We are talking about a dense, complex story. No film can hope to get it all, and this one leaves out a lot. (The mention of the Black Power movement is all but absent here.) Still, there’s a lot that is summed up in short, nifty commentary from scholars and curators, including Campbell, Sarah Lewis of Harvard University, Richard J. Powell of the Duke University and Thelma Golden, the current director and chief curator of the Studio Museum. (Golden is a consultant producer on the film. Henry Louis Gates Jr. is its executive producer.)
Rightly and in a delightful way, most of the voices are those of active artists. Faith Ringgold, now 90, wasn’t on the show or in major museums in 1976 because her work was too political and because she is female. (Of the 63 artists in Two Centuries of Black American Art, 54 were male.) What was your solution? “I just stay outside until I get in,” she says. And the continued existence has paid off: Your monumental painting “American People Series # 20: Die” from 1967 has an outstanding place in the current permanent change in the collection of the Museum of Modern Art.)
Particularly interesting are segments that show artists at work and talk about what they are doing while they are doing it. We visit Marshall in his studio while he explains the many, many colors he uses that are “black”. We follow Fred Wilson into the museum warehouse as he digs up objects that will become part of one of his historic installations. We watch Radcliffe Bailey transform hundreds of discarded piano keys into an ocean of the Middle Passage. And we meet up with portrait artist Jordan Casteel, who recently completed a well-received show at the New Museum while searching for sitters on the streets of Harlem.
There is no question that the visibility of African American artists in the mainstream is much higher now than ever before. (Thanks, Black Lives Matter.) A big increase in shows is a measure. Other important events include the unveiling of the Obama portraits by Wiley and Amy Sherald in 2018.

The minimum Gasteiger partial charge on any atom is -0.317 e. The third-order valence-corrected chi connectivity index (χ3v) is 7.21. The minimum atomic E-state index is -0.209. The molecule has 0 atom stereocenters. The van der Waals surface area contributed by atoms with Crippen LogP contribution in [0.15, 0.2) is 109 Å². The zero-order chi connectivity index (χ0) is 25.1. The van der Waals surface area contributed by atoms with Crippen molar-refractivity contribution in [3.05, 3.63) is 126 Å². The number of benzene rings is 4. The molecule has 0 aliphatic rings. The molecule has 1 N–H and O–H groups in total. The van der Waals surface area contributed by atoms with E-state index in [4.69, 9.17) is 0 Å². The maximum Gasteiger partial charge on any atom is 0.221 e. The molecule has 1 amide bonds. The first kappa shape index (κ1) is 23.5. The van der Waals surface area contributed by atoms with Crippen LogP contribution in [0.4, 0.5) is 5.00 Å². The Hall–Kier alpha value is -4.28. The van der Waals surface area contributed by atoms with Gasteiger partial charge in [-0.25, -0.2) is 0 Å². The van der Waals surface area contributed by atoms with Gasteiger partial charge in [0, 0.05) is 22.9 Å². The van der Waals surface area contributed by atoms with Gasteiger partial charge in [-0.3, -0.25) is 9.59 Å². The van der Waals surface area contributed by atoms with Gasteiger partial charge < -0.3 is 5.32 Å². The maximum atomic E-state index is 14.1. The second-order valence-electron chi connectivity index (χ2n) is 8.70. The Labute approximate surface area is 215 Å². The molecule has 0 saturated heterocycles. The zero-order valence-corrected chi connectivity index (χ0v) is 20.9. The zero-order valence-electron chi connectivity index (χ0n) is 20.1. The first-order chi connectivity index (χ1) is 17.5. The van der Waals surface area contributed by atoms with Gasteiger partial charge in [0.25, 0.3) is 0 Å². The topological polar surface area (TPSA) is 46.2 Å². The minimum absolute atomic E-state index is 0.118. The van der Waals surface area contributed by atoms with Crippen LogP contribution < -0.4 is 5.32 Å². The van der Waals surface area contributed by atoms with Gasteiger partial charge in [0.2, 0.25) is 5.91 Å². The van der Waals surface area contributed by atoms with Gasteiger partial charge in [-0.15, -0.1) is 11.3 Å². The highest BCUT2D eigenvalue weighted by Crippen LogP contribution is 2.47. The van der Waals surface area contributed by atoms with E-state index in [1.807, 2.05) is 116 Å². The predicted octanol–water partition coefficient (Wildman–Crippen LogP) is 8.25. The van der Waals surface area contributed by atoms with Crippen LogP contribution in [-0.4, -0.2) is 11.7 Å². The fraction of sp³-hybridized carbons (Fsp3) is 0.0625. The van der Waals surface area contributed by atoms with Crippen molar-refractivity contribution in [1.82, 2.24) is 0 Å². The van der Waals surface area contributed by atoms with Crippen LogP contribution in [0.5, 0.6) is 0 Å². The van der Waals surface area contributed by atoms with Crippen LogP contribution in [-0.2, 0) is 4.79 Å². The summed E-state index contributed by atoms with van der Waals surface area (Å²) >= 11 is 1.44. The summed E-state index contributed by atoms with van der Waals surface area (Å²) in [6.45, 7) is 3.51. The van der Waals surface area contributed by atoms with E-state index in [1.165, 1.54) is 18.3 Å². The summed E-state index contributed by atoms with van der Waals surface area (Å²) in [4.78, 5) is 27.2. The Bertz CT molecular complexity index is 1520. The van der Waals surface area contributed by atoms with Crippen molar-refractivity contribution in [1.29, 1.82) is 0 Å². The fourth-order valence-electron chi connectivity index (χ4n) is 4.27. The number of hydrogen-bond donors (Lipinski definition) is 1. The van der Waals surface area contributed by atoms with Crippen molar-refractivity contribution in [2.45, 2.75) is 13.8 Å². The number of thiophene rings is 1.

In an interview in the film, Sherald brings up this sudden wave of attention. “A lot of galleries are now accepting black artists,” she says. “There’s this gold rush.” But where some observers would see interest only as a marketing trend driven by branding of “blackness”, it is not. “I say it’s because we’re doing some of the best and most relevant work.”
The point of Pollard’s film, which was also the point of Driskell’s 1976 poll, is to demonstrate this, and demonstrate that black artists have been doing some of the best and most relevant work for decades, centuries. But they mostly made it on the sidelines, beyond the spotlights of the white art world.
The artist Theaster Gates, who appears towards the end of the film, sees the advantage, even the necessity of this positioning.
“Black art means that sometimes I do it when no one is looking,” he says. “For the most part, that was the truth of our lives. Until we have the light, I am not happy. Until we are in our own homes of exhibitions, discovery, research, until we find a way to be masters of the world, I’d rather work in the dark. I don’t just want to work when the light is on. My fear is that we will only be trained and conditioned when there is a light, and that makes us dependent on something we don’t control. Are you ready “, he asks his artist colleagues,” to do in the absence of light? “
Driskell, who really owns this film and whose presence it ends, also leaves the question of the future of black art open. Around him he says: “There was an awakening, an enlightenment through education, a desire to want to know. On the other hand, in the words of Martin Luther King Jr., we did not reach the promised land. We still have a long way to go. “